British workwear / heritage brands - Page 7
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Sorry if its already been mentioned but Wosley are an old brand https://www.wolsey.com dating back some hundreds of years and produced the underwear for the Everest Exibitions, boiled wool to exact size fitted! They are relaunching there line this AW13.
I've been looking around for British companies producing heritage inspired 'workwear'. There seems to be several established companies and quite a few newcomers.
Those I've found and like the looks of so far are:
Nigel Cabourn : http://www.cabourn.com/
Not introduction needed - there's already a good thread on him: http://www.styleforum.net/showthread...=nigel+cabourn
Heritage Research : http://www.heritageresearch.co.uk/
Seem to be best known for their collaboration with Quoddy. Not just British workwear, but workwear, expedition wear, military wear etc. from Europe and the North americas. Appear to be committed to quality of materials and design.
Norsea Industries :http://www.norseaindustries.com/
Coastal workwear. Fairly new company but growing fast. I believe production is partly UK based and partly made in India.
Cro'Jack : http://www.crojack.co.uk/
Seem to be a very new company. Clothing looks very good. Military and workwear inspired.
Universal Works : http://www.universalworks.co.uk/info/about-us
Fairly well known on the forum. Seem to offer good value modern interpretations of workwear.
Margaret Howell : http://www.margarethowell.co.uk/
MHL & Margaret Howell lines. Been doing her thing for years. Thread here: http://www.styleforum.net/showthread...argaret+howell
Old Town : http://www.old-town.co.uk/products.htm
Horrible website, but their clothes look interesting. Small producer, largely made to order.
Thread here: http://www.styleforum.net/showthread...ritish+vintage
Albam : http://www.albamclothing.com/
No introduction needed.
Barbour : http://www.barbour.com
No introduction needed, lots of threads. Big company. Waxed jackets are still mainly produced in the UK. Other clothing varies. Increasingly looking at their back catalogue to produce more interesting heritage clothing.
Let me know of any I've overlooked. Footwear would require another thread altogether.
Mods - if I've missed an existing thread that this should have gone into please move
I've ordered stuff from them with no problems when I was living in Britain. I love their Vauxhall trousers, and I have a Harris Tweed waistcoat of theirs that I wear all the time in winter. They really don't ship much beyond the UK though. They have a new Japanese collaboration / line which they have designed for mass production, called 'Holdfast' (it's actually an old British workwear label in itself). It seems to be essentially some basic Old Town designs done in a very limited range of fabrics and factory-made.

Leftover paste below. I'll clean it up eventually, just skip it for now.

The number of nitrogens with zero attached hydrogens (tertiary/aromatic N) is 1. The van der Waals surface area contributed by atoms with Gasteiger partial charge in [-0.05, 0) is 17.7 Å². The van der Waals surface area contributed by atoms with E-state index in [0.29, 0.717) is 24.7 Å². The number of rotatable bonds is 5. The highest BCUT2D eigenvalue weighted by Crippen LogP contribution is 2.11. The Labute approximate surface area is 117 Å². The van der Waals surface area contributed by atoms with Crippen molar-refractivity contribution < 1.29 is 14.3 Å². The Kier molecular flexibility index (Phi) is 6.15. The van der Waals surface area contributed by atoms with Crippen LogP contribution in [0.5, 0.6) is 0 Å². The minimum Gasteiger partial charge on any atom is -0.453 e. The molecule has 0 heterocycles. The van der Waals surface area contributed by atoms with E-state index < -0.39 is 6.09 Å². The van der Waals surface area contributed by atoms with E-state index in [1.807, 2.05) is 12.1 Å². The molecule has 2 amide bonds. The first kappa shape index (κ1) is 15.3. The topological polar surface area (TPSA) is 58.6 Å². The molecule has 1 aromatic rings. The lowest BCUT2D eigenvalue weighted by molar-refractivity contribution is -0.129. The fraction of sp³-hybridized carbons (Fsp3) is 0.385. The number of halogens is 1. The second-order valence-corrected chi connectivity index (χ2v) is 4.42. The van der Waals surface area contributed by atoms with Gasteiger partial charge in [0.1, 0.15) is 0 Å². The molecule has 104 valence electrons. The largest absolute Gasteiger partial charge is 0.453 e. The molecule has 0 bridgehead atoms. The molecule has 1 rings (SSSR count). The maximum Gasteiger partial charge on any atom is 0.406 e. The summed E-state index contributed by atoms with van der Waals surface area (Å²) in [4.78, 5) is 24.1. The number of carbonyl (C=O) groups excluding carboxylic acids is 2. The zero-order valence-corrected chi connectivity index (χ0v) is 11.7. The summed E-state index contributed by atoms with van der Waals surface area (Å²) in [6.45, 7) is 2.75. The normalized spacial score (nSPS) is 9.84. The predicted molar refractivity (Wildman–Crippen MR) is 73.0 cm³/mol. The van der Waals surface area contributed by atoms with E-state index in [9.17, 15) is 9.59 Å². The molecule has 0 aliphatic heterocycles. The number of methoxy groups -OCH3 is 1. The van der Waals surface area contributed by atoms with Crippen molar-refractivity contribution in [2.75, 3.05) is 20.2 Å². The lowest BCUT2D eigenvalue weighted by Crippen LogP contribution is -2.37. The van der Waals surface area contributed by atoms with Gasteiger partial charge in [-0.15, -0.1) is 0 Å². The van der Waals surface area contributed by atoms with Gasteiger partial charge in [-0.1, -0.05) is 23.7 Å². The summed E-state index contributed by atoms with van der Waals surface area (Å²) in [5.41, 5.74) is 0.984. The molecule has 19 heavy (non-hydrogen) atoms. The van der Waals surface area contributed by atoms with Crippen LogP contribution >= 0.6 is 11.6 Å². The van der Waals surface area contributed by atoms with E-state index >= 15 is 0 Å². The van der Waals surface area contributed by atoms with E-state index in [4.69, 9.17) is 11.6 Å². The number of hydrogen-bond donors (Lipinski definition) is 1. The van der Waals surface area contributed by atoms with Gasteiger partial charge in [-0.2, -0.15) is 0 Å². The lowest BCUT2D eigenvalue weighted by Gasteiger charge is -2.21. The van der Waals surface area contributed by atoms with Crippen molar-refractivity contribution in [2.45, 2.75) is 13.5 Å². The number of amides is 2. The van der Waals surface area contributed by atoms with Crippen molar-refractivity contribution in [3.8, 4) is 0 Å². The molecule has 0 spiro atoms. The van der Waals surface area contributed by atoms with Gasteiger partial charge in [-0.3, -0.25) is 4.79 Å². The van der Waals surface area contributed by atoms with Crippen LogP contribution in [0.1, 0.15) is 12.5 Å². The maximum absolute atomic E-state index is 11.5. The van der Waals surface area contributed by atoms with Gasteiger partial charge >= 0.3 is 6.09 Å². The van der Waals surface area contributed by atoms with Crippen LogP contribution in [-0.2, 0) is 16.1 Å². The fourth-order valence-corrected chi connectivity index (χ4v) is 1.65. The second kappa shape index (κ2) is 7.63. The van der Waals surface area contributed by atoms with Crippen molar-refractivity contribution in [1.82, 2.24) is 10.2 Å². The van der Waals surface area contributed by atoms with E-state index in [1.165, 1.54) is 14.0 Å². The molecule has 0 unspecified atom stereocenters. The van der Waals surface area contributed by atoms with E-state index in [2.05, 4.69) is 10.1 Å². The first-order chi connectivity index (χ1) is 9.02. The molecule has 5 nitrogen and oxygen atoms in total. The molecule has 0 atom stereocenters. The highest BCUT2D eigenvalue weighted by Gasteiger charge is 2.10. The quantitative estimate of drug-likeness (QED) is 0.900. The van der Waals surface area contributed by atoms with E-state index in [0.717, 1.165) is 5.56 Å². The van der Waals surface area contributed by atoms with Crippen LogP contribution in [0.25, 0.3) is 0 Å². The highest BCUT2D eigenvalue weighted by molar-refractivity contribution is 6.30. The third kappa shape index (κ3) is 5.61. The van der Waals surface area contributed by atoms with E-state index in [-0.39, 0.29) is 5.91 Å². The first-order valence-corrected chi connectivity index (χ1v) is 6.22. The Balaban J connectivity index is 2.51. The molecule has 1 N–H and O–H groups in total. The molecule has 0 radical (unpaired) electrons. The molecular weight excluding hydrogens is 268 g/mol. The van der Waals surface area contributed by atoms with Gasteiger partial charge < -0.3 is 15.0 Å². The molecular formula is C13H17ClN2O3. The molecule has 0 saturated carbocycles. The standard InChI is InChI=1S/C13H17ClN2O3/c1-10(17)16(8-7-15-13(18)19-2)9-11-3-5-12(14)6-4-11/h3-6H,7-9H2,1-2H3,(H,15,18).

I am currently in Tokyo and the Japanese company concered, Glastonbury Ltd, have an exhibition on right now of next year's range, inclduing Holdfast, so I will be going down this week to take a look. I will report back at the least, and I will try to get some pictures but I can't guarrantee that they will allow it.
Okay, so I went down to check out the Holdfast stuff and it's all very nice and as expected - almost exactly like the Old Town stuff, although there are a few extra pieces - a Duster Coat, for example. However, unbelievably, the prices are much higher, in some cases twice as much as the Old Town equivalent in the most expensive fabric choice. So, Holdfast will certainly not be a good choice for those who wanted to find Old Town-style clothes, but factory-made and at a slightly lower price point...
From their website:
"Tender has its roots in antique workwear and machinery, especially from the Great British Steam Age. On a steam train, the tender was the truck which carried the coal and water to power the locomotive, and was coupled in between the engine and the carriages. They were built incredibly solidly, mostly from riveted cast iron, and had to hold enough fuel to take a train weighing many tons all over Britain.
The other important face of Tender’s English-made clothing is the nurture which is put into the clothes: in their research, design, manufacture, and wear. Just as a gardener tends to a vegetable patch, or a shepherd is the tender to a flock of sheep, so we hope that Tender’s owners will live with their clothes, wearing them hard, but respecting their provenance and the stories they have to tell."